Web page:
When motility and movement meet wellbeing

Check out our new CURHA (Contrasting Urban Environments and Healthy Ageing, FNR-IRSC-FRSQ project) paper on links between mobility and wellbeing among older adults in Luxembourg ! We used the concept of motility, estimated in a structural equation model, in order to disentangle the complex relationships between locations, geographic environments and daily mobility related to wellbeing.




Daily mobility is recognised as playing a key role in wellbeing, as it is linked to the ability to conduct activities and participate in society, maintain physical independence, promote social relations, and avoid social exclusion. We consider the notion of daily mobility by distinguishing two aspects: movement per se and motility as the mobility potential (Kaufmann et al., 2004), and we investigate theoretically and empirically how mobility influences wellbeing in the specific case of 471 older adults in Luxembourg, while controlling for micro-environmental conditions.

Conceptual framework


Both second-order latent variables (motility and wellbeing) are non-significant. The links between motility components and wellbeing: Only competences are directly linked to both eudaimonic wellbeing (EWB) and hedonic wellbeing (HWB), appropriation is directly linked to EWB, while access has no direct link to wellbeing. There is an impact of access on EWB, but mediated through appropriation and time movement. Of the three components of motility, only access embeds the geographical context. The links between movement and wellbeing: The size of the activity space – and to a lesser extent, daily travel time – are negatively correlated with EWB.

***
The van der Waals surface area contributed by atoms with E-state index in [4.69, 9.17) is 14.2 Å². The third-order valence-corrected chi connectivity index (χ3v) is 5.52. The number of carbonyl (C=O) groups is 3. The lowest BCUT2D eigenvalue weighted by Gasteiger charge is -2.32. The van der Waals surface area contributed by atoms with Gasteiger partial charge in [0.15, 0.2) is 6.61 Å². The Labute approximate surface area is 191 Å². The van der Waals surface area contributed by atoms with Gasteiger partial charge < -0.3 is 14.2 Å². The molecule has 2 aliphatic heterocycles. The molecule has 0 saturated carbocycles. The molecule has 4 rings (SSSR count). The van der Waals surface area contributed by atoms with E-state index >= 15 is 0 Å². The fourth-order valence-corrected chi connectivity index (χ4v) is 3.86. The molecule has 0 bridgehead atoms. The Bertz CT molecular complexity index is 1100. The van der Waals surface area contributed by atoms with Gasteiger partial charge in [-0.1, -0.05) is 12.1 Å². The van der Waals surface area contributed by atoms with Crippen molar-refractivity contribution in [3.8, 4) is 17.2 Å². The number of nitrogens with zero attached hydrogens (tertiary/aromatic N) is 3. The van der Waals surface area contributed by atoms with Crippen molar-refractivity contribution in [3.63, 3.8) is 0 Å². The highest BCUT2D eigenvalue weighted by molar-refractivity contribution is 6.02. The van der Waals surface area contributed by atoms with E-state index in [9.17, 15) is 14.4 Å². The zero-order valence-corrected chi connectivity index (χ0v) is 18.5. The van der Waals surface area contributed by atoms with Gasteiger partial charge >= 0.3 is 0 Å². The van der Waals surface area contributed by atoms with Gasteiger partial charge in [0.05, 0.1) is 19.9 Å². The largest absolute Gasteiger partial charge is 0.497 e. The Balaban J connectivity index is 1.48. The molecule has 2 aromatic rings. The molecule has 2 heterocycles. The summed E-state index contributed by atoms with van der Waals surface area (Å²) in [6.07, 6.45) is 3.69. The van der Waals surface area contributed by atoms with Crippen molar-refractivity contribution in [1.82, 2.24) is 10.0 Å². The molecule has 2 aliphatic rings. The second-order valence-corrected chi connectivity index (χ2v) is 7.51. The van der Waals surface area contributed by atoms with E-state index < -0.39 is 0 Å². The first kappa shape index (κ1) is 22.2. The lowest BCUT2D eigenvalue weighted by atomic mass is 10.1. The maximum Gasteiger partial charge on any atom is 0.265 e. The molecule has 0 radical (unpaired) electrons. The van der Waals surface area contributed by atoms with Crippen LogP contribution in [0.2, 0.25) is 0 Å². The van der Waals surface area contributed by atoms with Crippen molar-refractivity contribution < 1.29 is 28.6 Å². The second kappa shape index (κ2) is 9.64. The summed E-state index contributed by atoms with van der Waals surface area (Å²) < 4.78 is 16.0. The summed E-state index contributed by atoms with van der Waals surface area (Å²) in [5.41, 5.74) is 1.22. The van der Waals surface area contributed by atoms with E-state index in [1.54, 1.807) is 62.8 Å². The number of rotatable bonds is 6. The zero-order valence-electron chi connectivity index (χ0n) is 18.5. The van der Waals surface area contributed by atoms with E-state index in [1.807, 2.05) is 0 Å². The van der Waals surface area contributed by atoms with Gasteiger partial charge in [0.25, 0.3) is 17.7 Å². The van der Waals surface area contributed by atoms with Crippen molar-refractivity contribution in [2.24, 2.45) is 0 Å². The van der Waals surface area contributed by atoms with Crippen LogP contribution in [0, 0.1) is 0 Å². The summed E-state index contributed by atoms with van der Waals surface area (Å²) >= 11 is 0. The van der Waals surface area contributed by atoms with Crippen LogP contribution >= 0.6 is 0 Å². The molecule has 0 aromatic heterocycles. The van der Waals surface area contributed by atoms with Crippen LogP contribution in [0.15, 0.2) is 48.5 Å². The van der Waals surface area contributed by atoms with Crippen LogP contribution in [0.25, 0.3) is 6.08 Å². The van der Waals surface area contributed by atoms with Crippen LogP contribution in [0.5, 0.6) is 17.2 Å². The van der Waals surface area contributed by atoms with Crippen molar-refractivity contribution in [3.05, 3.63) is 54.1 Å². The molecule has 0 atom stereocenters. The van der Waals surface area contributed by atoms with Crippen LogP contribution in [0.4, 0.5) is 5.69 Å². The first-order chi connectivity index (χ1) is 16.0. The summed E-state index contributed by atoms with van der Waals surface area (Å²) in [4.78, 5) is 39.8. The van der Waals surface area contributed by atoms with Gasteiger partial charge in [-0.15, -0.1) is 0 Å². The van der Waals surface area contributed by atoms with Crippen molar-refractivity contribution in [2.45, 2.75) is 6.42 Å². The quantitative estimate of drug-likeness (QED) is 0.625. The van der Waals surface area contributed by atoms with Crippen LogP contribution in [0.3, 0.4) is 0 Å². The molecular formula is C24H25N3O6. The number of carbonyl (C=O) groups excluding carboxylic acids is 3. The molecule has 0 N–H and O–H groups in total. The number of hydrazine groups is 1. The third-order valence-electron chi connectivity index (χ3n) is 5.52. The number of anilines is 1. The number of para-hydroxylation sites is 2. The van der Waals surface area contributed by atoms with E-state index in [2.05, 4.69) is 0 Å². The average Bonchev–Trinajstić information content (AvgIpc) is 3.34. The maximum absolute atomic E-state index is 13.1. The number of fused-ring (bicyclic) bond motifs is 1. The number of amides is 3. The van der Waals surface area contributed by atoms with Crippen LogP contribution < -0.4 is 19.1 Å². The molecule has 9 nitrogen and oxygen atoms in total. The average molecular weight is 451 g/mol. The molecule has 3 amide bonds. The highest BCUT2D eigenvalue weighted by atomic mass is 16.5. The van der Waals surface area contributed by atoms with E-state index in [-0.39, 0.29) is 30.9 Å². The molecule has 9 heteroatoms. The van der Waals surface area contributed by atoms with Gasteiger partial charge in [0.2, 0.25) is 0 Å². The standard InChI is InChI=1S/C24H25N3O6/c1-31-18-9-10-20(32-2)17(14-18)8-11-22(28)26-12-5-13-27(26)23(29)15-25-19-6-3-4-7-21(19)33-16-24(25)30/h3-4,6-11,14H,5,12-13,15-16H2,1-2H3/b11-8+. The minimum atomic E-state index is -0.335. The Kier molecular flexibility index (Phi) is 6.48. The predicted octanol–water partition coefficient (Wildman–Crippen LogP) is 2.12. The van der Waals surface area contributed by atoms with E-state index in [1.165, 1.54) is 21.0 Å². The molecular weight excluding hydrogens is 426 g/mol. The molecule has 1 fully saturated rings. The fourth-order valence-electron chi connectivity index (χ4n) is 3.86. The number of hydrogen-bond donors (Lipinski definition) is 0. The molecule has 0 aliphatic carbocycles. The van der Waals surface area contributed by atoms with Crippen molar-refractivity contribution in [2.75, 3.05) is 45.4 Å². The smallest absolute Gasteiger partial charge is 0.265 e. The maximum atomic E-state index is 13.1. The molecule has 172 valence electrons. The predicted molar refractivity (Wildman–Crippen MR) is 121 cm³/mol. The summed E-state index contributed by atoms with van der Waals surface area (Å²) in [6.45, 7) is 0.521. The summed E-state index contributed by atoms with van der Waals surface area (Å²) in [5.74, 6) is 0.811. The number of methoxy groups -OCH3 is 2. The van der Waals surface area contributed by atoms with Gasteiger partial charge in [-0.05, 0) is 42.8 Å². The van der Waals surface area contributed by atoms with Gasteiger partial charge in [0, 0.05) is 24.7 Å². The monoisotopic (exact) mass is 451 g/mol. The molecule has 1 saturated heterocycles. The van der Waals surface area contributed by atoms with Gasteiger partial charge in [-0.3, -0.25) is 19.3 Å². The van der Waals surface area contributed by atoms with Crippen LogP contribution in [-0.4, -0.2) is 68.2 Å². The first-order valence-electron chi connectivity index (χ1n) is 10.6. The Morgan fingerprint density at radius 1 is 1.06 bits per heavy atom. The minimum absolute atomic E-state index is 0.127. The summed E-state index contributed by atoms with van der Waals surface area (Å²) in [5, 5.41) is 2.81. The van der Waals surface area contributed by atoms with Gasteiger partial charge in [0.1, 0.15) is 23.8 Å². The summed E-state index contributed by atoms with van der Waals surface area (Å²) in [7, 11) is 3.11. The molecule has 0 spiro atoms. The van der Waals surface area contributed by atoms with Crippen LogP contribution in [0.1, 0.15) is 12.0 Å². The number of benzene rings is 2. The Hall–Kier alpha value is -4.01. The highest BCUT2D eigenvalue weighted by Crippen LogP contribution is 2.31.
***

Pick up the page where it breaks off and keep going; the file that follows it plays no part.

Changing the local physical features of cities and neighborhoods – typically by increasing access – is important for enhancing movement and wellbeing. Through planning actions that improve access, policy makers may better help elderly people to blossom and project themselves in their environment. More generally, shifting the focus from travel satisfaction (and largely hedonic wellbeing) to the eudaimonic parts of wellbeing seems key to future planning actions.